Mérida, 15th December 2014 (Venezuelanalysis.com) – Today thousands of Venezuelans marched in Caracas to celebrate 15 years since the Bolivarian Constitution was passed in a nationwide referendum, creating the legal framework for the Bolivarian revolution.
The constitution is considered to be one of the most progressive in the world on many issues, enshrining social rights such as access to health and education as well as political and civil rights. It also guarantees direct and collective political participation, and allows citizens to organise referendums to revoke the mandate of elected officials during their term of office, including the president.
Further, the constitution recognises the identity and rights of discriminated, disadvantaged and minority groups in the population.
The constitution was approved on 15 December 1999 by 71.78% of the popular vote, after an elected constituent assembly had received proposals from across society and had drawn up the document. An assembly to write a new constitution was the initiative of Hugo Chavez, elected president in December 1998.
The greatest threat to the constitution came in April 2002, when the opposition launched a short lived coup against Hugo Chavez and tore up the new magna carta in an attempt to return to the pre-1999 political order.
In 2007 the Chavez administration organised a referendum to introduce further radical changes to the constitution, however the proposals were defeated by a tiny margin. Then, in 2009, Chavez won a referendum to remove limits to presidential reelection in order to be able to run for a third presidential term.
Today, President Nicolas Maduro, a former minister in the Chavez government, addressed thousands of supporters in Avenida Bolivar in Caracas, where he highlighted the historic importance of the constitution.
“This constitution is the child of the people’s wisdom. It’s the first constitution in 200 years of history that was made with the proposals of the people, the universities, the factories, the fields,” he said.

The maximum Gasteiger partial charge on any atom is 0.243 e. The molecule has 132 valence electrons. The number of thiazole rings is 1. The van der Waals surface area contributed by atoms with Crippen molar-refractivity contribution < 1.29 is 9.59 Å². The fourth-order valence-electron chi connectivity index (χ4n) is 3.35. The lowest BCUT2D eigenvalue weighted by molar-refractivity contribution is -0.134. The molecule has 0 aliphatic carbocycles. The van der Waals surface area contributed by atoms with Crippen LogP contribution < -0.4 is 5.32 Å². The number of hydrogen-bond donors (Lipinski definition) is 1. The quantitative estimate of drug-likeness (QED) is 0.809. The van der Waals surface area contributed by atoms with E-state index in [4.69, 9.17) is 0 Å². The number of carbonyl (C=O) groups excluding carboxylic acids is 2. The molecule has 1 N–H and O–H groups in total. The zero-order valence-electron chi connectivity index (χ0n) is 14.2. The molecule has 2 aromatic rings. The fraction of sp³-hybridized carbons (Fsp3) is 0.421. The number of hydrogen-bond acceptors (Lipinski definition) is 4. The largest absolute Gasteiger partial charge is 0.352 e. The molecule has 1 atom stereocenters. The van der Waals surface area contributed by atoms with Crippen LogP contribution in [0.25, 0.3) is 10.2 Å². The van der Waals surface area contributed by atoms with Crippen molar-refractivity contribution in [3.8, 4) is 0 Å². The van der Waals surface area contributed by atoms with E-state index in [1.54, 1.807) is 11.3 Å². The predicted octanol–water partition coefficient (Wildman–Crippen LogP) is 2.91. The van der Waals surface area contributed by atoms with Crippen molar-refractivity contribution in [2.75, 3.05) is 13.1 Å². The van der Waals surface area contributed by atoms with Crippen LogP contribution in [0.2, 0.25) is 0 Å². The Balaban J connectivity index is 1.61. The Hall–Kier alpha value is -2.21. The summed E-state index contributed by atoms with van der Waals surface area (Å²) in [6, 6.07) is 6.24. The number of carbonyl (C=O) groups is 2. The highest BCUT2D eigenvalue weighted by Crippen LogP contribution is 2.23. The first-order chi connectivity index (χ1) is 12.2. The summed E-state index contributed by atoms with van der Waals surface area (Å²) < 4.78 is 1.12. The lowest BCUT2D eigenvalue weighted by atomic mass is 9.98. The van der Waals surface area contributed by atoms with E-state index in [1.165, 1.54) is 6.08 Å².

Maduro also explained that the approval of the Bolivarian Constitution had allowed Hugo Chavez to turn a civil – military rebellion into “a popular, democratic, constituent, and peaceful revolution that re-founded the nation”.
The Venezuelan president added that the constitution was inclusive, and that “everyone has space in the constitution…in Venezuela we all have room as long as the right to life and the people are respected”.
Veteran journalist and government supporter Jose Vicente Rangel expressed his view on the importance of the constitution, stating, “What the Bolivarian Constitution consecrates is quite simply the incorporation of the majority of the people into politics”.
Those attending the march also explained the effect the approval of the constitution had had on the development of Venezuelan society and politics since 1999. “In there is the inclusion of social groups, and [the basis for] the communal councils and communes”, said Sara Alcala, who had travelled to Caracas from the eastern state of Anzoátegui.
Elias Ortega, a civil servant, told state news agency AVN, “This constitution has allowed us to consolidate a social base, so that our people could make gains in healthcare, social policy, and housing. Without this magna carta this wouldn’t be possible”.
Many social movements also base their contemporary struggles on the constitution, fighting to fully realise the vision of Venezuelan state and society contained within its pages.